Do you hike trails that make most trekkers cringe? If so, this backpacking checklist might be for you.
Whether you’re planning a trek through serious bear country, navigating narrow, cliff-hugging terrain or plowing through a coastal trail during storm season, packing the right gear may help you get out of a tough situation unscathed.
If you’re looking for something that covers all the basics, such as a first aid kit, hiking socks and underwear that doesn’t ride up, you can find a general backpacking checklist as well. Click here for the printer-friendly pdf version.
But for those who are gearing up for a trek that’s especially challenging, here’s some stuff worth checking out before hitting the trail.
Tough wildlife defence
If you’re trekking in prime bear or cougar country in the spring, you may want a little extra protection. Think a gun is the most effective way to keep aggressive animals at bay? One recent study says otherwise. So depending on your situation, it may be better to employ a little non-lethal force instead.
Powerful bear spray
If you want one of the most powerful wildlife deterants around, look into Guard Alaska Bear Defense Spray. The makers behind this stuff say it’s the only bear spray registered with the EPA as a repellent for all species of bears. It’s got a range of up to 20 feet and may be the best bear spray out there.
Dennis the Menace meets Robocop. These upgraded devices provide sniper-like accuracy, which could send bears, cougars or whatever other animal that threatens you scurrying away. The Canadian Bear Smart Society recommends it as one form of bear defense, but don’t use anything larger than a golf ball and don’t aim at the creature’s face. And there are definitely some scary-looking slingshots out there.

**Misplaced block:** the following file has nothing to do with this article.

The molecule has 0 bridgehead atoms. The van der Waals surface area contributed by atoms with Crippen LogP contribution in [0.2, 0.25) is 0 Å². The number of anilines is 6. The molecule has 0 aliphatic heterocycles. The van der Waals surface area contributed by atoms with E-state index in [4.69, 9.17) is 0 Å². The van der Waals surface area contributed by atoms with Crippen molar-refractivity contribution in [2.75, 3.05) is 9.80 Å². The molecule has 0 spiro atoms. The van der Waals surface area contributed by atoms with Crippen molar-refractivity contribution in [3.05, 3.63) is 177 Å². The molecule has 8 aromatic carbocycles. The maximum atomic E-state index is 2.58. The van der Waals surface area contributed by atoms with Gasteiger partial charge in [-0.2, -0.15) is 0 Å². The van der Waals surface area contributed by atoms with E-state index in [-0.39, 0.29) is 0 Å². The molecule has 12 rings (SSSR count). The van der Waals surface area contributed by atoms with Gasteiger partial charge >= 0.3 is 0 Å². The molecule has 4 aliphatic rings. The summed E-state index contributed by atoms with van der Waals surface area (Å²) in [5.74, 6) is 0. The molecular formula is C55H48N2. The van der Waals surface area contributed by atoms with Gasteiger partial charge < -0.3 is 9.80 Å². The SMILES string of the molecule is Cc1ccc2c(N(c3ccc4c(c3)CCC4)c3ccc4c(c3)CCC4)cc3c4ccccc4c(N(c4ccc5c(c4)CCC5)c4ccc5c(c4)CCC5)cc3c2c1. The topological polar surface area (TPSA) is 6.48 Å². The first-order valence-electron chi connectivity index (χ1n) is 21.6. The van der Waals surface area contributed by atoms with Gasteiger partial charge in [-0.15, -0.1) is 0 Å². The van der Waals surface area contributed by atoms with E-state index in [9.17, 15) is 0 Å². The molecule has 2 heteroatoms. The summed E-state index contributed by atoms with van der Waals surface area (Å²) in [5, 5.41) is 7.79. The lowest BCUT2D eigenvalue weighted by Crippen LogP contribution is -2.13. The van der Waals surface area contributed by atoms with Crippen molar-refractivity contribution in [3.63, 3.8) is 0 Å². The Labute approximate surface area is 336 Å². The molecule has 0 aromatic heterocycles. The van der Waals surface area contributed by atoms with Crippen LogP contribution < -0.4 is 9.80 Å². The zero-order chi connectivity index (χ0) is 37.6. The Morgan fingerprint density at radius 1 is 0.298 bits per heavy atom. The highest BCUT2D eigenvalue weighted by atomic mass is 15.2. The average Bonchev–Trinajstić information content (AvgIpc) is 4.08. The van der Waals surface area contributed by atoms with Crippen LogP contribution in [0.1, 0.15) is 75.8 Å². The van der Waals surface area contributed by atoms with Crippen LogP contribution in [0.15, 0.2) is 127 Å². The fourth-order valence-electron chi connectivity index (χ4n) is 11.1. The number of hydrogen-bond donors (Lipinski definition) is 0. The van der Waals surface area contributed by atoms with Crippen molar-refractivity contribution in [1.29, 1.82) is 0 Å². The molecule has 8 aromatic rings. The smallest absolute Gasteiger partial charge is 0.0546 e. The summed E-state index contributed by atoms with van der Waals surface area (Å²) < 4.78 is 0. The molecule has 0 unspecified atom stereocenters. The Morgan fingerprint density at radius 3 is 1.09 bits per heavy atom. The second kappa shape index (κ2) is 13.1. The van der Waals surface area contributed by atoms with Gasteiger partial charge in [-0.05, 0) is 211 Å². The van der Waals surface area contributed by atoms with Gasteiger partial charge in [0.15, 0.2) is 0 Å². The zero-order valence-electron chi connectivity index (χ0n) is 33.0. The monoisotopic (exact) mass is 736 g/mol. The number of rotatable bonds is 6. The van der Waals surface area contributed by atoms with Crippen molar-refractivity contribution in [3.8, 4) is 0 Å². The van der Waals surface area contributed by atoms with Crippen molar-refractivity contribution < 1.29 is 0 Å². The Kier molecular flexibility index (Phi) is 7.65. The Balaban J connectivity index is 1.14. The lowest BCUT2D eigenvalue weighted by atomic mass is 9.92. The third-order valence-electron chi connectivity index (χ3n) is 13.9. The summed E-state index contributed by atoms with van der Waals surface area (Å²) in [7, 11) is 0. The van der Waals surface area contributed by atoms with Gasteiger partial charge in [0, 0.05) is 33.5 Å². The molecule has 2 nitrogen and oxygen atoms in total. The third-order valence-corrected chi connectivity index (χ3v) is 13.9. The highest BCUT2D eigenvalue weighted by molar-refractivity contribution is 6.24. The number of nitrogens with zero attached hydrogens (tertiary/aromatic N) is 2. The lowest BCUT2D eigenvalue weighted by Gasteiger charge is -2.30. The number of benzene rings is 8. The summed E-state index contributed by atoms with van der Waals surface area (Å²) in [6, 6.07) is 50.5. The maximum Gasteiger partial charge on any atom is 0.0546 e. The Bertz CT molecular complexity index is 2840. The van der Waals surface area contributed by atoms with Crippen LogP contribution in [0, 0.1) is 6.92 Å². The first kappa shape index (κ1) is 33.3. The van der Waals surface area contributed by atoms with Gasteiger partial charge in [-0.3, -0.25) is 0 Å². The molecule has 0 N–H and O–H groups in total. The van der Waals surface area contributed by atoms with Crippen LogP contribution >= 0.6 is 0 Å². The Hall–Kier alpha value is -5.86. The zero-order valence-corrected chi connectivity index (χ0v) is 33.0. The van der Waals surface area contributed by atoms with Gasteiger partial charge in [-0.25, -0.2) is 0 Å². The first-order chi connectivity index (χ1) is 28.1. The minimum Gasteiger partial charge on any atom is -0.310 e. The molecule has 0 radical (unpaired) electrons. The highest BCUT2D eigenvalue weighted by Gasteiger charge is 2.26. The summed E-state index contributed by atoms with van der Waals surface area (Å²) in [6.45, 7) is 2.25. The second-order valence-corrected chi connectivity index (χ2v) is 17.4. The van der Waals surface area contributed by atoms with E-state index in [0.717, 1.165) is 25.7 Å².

Life-saving medical supplies
If you’re pushing the limits on the trail, there’s a chance you’re gonna get hurt. Most first aid kits don’t have the supplies needed to deal with a serious injury in the backcountry. So consider putting these beefed-up alternatives on your backpacking checklist.
Backcountry medical kit
The Adventure Medical Kits Adventure Medical Sportsman Grizzly Kit is designed for hunters and fisherman heading out for up to four glorious days in the wilderness. It’s designed for stabilizing sprains and stopping severe bleeding (such as from a gunshot wound). It weighs under a pound, so it shouldn’t weigh you down too much. You can also check out the Adventure Medical Ultralight Pro First Aid Kit, which the manufacturer says contains enough medical aid to handle an emergency evacuation from the remote backcountry.
Venomous snake and bug-bite kit
The Sawyer Extractor Pump Kit has earned a solid reputation in the survival community. It uses a pump system much like a syringe to suck the venom out. Don’t think it guarantees survival after getting nipped from a lethal snake — it only improves your chances, depending on what got you. Works for wasp stings and other less serious bites as well.
Extreme weather gear
Waterproof hard shell jacket
Sometimes, a simple waterproof soft shell just doesn’t cut it. If you need an extremely durable jacket that will stand up to a torrential downpour, check out the Mountain Hardwear Jovian Hard Shell Jacket. This shell is tad heavy and stiff, but provides some of the best rain protection there is. Check out this article in Backpacker for a full review.
Hiking boots for the cold
Not matter what, you gotta protect your feet. That’s why it’s so important to get a pair of hiking boots designed for the cold if you’re trekking during the winter. The Garmont Men’s Momentum Snow GTX Snow Boot has earned a well-deserved reputation for being a top-ranked cold-weather backpacking boot. It’s light and agile yet fortified for extreme trekking.
A desert hike demands ample hydration with minimal effort. That’s where hydration bladders come in. One popular option is the CamelBak Thermobak, which can hold up to three litres of liquid. Proven toughness from a proven brand.
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